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"The Trend Is Dead" - 80%

Roffle_the_Thrashard, January 21st, 2015

The biggest question with a live album is always this: Does this album give the same nearly indescribable angst-ridden vibe that the show produces? Can you feel the sweaty, excited fans in the mosh pit throwing each other about, and the emotion that the musicians of the band are trying to convey? These were the question that I asked myself before listening to this release.

The record begins with the audience shouting “Pantera” on the top of their lungs and then the unmistakable feedback of Dimebag Darrell’s guitar begins whipping up the first song of the night, “A New Level.” And you just know that its going to one hell of a show if that’s the first song performed. And what a hell of a show it was. I especially loved Phil Anselmo’s banter and the long angry rant he goes into after the end of “Sandblasted Skin.” He is one of the most outspoken and entertaining people in heavy metal and he showcases this with his powerful voice and personality on this record so well. Another thing about this record that I like is that I can hear every instrument to a decent extent but also that each one sounds so great. I can close my eyes and see Vinnie destroying his set and Rex, Dimebag, and Phil running about the stage preaching their views on the “philosophy of Pantera.”

The song selection by the band was very good and featured Pantera’s best work so far in their career. It was nice to see “Dom / Hollow” on this album because Pantera plays it live at every show and always mixes the two songs together. I knew that the guitar solo that is put at the end of “Domination” was cool, but when Dime played it at this show it absolutely shattered everything in its path. The version of “Cemetery Gates” on this record was interesting mainly because it was shortened at the beginning. And when Mr. Philip H. Anselmo sings the first verse of the song his voice produces a tranquil echo-like effect that amplifies the demeanor of that part of the song. The listener can tell right away that this concert was for reminiscing and barely at all for showing off new tracks due to brand new songs “Where You Come From” and “I Can’t Hide” being shoved to the end of the set-list. It would have been more fitting in my opinion if they ended with a one of their more known hits versus some new songs.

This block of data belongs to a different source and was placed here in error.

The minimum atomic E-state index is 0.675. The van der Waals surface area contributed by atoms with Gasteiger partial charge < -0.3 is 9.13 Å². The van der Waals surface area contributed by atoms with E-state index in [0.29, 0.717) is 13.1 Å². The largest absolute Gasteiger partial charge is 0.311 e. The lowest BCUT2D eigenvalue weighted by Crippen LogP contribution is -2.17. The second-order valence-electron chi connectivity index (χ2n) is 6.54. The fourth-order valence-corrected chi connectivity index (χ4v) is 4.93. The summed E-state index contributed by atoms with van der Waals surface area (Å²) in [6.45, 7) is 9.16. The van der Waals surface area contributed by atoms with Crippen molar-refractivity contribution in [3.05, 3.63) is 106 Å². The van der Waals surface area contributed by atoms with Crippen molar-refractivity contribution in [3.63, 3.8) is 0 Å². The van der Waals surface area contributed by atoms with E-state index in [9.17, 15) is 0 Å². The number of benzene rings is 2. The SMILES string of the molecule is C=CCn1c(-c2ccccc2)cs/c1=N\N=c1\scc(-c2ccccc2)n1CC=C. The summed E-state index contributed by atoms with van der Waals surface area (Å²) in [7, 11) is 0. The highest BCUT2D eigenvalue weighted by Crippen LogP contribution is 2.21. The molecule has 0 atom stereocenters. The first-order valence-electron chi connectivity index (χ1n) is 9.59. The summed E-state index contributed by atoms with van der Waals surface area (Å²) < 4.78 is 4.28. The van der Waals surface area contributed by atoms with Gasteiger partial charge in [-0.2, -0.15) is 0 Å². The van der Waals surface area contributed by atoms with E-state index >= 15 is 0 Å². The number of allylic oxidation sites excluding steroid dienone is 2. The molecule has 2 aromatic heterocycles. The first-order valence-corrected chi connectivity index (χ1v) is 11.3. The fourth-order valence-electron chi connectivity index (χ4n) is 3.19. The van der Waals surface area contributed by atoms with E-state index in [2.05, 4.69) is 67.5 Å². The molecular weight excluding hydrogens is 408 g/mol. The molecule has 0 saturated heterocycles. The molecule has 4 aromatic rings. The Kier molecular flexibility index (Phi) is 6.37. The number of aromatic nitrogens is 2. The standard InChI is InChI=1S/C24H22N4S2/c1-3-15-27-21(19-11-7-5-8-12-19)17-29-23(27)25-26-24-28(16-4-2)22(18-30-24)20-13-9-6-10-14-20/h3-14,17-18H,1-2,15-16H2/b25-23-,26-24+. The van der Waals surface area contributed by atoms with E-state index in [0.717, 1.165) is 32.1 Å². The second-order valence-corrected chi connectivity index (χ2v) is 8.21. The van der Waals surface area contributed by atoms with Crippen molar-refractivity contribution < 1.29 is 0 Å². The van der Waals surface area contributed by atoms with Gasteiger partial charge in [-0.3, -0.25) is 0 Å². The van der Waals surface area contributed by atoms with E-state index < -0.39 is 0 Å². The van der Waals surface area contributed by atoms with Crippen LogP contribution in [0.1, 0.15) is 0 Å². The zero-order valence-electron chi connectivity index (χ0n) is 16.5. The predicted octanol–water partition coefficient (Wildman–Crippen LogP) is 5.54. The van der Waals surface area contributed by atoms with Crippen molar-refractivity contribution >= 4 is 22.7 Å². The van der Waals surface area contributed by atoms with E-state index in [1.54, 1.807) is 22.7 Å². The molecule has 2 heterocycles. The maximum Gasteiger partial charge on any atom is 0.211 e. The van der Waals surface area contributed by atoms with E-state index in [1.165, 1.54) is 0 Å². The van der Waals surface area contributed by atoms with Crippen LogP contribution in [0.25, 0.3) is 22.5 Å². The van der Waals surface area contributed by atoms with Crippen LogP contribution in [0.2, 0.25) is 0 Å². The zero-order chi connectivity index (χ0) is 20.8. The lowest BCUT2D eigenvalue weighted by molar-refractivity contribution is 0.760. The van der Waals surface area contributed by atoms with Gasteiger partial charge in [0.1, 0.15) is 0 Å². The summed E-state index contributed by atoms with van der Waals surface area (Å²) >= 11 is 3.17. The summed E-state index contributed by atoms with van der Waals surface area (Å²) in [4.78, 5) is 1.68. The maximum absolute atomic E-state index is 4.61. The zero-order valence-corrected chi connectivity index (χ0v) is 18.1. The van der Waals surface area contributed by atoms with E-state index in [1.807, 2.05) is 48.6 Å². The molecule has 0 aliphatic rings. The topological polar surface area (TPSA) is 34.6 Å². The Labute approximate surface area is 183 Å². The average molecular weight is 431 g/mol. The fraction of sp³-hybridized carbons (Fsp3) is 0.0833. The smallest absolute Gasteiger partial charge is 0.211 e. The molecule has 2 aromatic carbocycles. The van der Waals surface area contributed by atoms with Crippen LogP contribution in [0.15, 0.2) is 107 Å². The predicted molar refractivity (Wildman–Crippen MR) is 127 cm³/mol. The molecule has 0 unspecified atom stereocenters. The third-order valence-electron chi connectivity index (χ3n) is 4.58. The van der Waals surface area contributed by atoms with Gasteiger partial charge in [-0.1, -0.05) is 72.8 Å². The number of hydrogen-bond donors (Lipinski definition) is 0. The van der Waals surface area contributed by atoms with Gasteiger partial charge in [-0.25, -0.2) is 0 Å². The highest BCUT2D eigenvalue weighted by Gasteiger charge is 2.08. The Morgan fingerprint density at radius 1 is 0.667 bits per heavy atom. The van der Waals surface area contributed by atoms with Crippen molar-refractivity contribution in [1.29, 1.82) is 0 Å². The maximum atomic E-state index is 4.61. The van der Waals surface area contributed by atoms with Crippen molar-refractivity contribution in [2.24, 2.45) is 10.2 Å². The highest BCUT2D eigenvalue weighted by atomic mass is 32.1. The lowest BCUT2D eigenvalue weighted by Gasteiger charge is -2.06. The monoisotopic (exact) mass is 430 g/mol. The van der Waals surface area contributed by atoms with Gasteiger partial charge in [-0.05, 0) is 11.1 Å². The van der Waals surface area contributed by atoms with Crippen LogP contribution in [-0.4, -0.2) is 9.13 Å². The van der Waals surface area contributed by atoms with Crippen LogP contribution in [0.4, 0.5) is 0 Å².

The album artwork of this record is full of symbolism directly relating to Pantera’s roots. For example, the phrase 101 proof is a direct reference to moonshine which is very present in southern culture and has a high alcohol content at 50% (101 proof.) The bottle on the album cover is a Jack Daniel’s Whiskey bottle usually featuring the number 7 on it, but because that this was Pantera’s fifth record, the band put the number 5 on the bottle’s label. Featuring the message “Pure Against The Grain American Metal” Pantera gives its listeners an awesome live album that will remain one of the best metal live albums of all time. It’s a shame that this was the only live album that this band did, because I would have definitely bought that one too. “The trend is dead!”

Pure Against the Grain American Metal - 99%

SZoller, January 13th, 2009

Pantera's "Official Live: 101 Proof" is one of the finest examples of what made Pantera one of the greatest heavy metal bands of all time, not to mention a killer live act. The album captures in spades all the energy and intensity of a live Pantera show, featuring stellar performances from each member of the band. One of the most redeeming qualities of this album are early Pantera classics (off of "Cowboys From Hell" and "Vulgar Display of Power") given steroid injections via Dimebag's updated and far more brutal guitar work (circa 1996), resulting in much heavier versions than the originals.

The previous reviewers are right to point out that this album is not recorded from one solitary show. If the album was recorded poorly and/or felt disjointed I would hold this fact against the album. However, the production here is among the finest of any live recording I have ever heard, and the transitions between songs from different shows are both smooth and coherent. The tracklisting of any live show is going to disappoint some fans, but the selection of tracks here shouldn't surprise anyone seeing as they are all staples of a Pantera show ("Angel of Death" is an obvious choice for Slayer, but we would all be pissed if they didn't play it, right?). Granted, it would be cool to hear some of the lesser played Pantera tunes like "Heresey" or "Throes of Rejection," but their absence doesn't detract from the album.

While there are many subtle live variations throughout, the standout (and most obvious) tracks are the combination of Domination and Hollow, and the chorus riff from Ted Nugent's "Cat Scratch Fever" thrown into "Cowboys from Hell." Phil Anselmo's rants between songs are another great addition to the album, not only because they are hilarious but because they fit perfectly with the spirit and attitude of a Pantera show.

The final two tracks, recorded in the studio, are as strong as any Pantera material around. These are definitely not b-sides by any means. Had Pantera decided to record another studio album between "The Great Southern Trendkill" and "Reinventing the Steel" these would have no doubt been on it. Be forewarned: Dimebag's solo on "I Can't Hide" will make you shit your pants.